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  • Dr. Jeff Konin

Modeling Appropriate Behaviors: Students are the Professionals of Tomorrow

Updated: Dec 5, 2020

Despite decades of heroic efforts to enhance the professionalism expected between professional health care providers and students under their supervision, it is an unfortunate reality that unethical and inappropriate behaviors, grounded in the foundation of hierarchical power, continue to exist. Claims of such behavior are often difficult to substantiate as a result of the absence of witnesses, or the unwillingness of witnesses to come forward. Furthermore, it takes a brave student (unfortunately how we define such a person) to come forward and risk one’s own yet to be established career and personal dignity by simply doing what is right and what is taught.


In the athletic training clinical setting, one might struggle to find case law demonstrating wrongdoing on behalf of a clinical preceptor relating to inappropriate behavior with a student. Similarly, cases of this kind that do lead to a claim are more often than not settled under seal, with nothing more than the original breaking news story drawing sensationalism for the media. The student, the victim when speaking up honestly to report the wrongdoing, is left in a lonely world where support from others is often limited, and pre-existing relationships diminish as others choose to keep their distance from the circumstances. Fortunately, the closest of friends will be supportive. Why does this type of behavior occur to a student whose dreams are to become a professional and be mentored by the very individual who chooses to abuse one’s power rather than contribute to the profession’ future?


For years many of athletic trainers were told it was the student’s fault. Yes, the student. It was the student’s fault for being a female in a typically male dominated athletic training room (old terms), and that the student was a distraction to the athletes and the staff. Few, if any of us believed this, yet fewer actually did something about it. For years this thought process was allowed to carry on in some strange form of known secrecy. In some settings, the solution was to not allow female students or interns into the setting at all, therefore removing the alleged temptation of the distraction. It doesn’t take an expert to realize none of these were solutions that should be tolerated and accepted. This is NOT the fault of a student regardless of one’s gender, nor is it the fault of the facility design that was oftentimes used as a rationale for not allowing females in a male facility. It is the fault of those in supervisory roles allowing, facilitating, and partaking in such inappropriate behaviors.

Where does the responsibility lie in an effort to adhere to policy related to professional behaviors in a locker room or athletic training clinic that govern a student’s formal clinical learning environment? In truth, every party has a responsibility to act professionally in the workplace. The athletic training preceptor, the professional who has contractually agreed to properly supervise an athletic training student, has the greatest responsibility to adhere to the expected standard of care. It doesn’t matter the setting (classrooms and labs included), the competition level (professional, collegiate, secondary school), the facility design, or the genders of any of the parties. Simply put, harassment and discriminatory behavior of any form are unacceptable. Furthermore, code 2.3 of the National Athletic Trainers' Association (NATA) Code of Ethics and Code 3.10 of the Board of Certification Standards of Professional Practice require athletic trainers to “refrain from unethical practices related to athletic training”, and to “take no action that leads, or may lead, to the conviction, plea of guilty, or plea of no contest to any felony or misdemeanor related to sexual abuse or misconduct”, respectively.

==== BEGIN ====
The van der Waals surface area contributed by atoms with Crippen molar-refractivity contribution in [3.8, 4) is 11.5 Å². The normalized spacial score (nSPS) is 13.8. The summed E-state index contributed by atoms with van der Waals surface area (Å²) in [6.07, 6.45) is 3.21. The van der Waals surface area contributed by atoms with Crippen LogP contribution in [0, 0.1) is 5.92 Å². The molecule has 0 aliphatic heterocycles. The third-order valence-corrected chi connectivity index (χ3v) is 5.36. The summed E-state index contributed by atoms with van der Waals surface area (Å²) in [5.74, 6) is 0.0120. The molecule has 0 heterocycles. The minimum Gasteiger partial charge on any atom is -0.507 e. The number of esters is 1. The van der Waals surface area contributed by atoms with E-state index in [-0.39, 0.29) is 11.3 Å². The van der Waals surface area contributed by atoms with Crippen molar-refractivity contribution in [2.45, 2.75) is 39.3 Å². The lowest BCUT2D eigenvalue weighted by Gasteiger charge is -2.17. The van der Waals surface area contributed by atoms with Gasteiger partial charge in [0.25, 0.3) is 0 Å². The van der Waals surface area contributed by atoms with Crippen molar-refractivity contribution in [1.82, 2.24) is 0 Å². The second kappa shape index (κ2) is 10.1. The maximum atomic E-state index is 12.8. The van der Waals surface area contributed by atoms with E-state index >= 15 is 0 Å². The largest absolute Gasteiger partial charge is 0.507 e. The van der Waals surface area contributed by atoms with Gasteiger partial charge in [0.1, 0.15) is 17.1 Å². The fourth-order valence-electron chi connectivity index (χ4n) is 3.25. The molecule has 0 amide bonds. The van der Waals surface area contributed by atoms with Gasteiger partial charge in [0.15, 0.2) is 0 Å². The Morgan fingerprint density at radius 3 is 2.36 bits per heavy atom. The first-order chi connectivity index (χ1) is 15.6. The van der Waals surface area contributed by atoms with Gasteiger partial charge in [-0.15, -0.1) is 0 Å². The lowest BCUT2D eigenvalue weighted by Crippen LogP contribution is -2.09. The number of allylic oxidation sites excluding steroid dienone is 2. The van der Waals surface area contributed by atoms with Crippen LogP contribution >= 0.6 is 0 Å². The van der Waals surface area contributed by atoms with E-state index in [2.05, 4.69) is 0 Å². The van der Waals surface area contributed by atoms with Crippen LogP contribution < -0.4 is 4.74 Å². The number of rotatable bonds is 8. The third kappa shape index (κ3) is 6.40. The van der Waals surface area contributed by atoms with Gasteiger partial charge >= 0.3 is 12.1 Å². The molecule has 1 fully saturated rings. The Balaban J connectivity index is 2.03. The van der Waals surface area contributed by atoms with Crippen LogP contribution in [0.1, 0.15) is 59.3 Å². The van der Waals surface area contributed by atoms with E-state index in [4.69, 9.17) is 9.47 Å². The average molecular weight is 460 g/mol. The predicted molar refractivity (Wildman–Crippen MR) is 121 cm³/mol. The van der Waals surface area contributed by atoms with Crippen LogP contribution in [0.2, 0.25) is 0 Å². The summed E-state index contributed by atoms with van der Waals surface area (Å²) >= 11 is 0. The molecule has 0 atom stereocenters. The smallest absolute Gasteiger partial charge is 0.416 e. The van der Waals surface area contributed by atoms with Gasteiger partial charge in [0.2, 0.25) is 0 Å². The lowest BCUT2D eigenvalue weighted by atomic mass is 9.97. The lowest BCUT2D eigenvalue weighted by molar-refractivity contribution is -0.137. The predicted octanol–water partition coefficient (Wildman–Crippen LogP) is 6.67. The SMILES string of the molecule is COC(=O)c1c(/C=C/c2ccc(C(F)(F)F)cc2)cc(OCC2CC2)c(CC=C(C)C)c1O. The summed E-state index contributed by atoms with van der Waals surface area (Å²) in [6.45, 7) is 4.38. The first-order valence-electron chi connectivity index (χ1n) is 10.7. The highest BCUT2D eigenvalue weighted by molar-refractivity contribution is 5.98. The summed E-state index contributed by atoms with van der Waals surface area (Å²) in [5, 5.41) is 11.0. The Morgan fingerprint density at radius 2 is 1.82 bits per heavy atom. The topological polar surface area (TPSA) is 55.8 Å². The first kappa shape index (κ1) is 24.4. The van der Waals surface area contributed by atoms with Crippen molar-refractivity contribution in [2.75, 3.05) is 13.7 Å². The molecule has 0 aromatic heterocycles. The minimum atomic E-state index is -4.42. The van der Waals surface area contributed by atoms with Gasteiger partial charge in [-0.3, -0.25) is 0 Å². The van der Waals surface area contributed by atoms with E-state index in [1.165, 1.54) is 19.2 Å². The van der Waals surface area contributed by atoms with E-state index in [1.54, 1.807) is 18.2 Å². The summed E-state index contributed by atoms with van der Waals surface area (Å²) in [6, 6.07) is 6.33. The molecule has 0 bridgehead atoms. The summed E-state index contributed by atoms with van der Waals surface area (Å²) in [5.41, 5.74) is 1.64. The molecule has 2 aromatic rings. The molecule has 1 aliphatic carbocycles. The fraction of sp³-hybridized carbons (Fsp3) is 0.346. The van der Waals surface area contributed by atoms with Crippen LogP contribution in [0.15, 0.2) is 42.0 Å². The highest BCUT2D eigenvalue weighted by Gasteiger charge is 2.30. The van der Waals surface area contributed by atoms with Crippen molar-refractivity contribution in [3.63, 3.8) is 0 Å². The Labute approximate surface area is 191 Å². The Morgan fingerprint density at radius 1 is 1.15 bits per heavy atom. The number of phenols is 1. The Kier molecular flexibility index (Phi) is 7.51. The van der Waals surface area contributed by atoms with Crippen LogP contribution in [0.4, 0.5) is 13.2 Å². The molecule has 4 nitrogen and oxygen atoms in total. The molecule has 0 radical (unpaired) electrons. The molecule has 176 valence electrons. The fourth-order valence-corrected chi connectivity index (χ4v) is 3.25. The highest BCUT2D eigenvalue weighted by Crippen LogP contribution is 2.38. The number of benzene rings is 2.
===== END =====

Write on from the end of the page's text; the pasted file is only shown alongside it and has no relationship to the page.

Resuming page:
Athletic training students are passionate, motivated, enthusiastic, and creative. They desire, more than anything, to someday find themselves passing their certification exam and practicing the very profession they love. At the very start, and throughout their respective programs, Athletic training students are taught, by way of professional association documents, practice acts, classroom and clinical educating and mentoring, of the importance of professional behaviors as they relate to both ethical and legal actions. They are taught about their duty to report, and they are highly encouraged to speak up on their own behalf. Yet with all of the formal training, they are not prepared for, nor do they deserve to be, the victim of facilitated and/or engaged inappropriate behavior of a supervising preceptor. The athletic training profession has come too far to allow any type of inappropriate behavior to be condoned.


The experts of The Rehberg Konin Group adhere to highest standards of practice and service. Through field experience, policy and procedure review, background search information, and peer review, we strive to assist others in minimizing potential risk of such behaviors in athletic training settings. We also work with those who have been a victim of such behaviors and those who have been wrongly accused.


While sexual discrimination and harassment is a sensitive topic that apparently has not gone away, each of us must play a part to assure that unethical and illegal behaviors are not manifested as a result of one’s position of authority. We must share the responsibility of safeguarding the professionals of tomorrow.


Contributions to this blog provided by Dr. Glenn Edgerton, Dr. Kysha Harriell, Brian Goodstein, Dr. Robb Rehberg, and Dr. Jeff Konin



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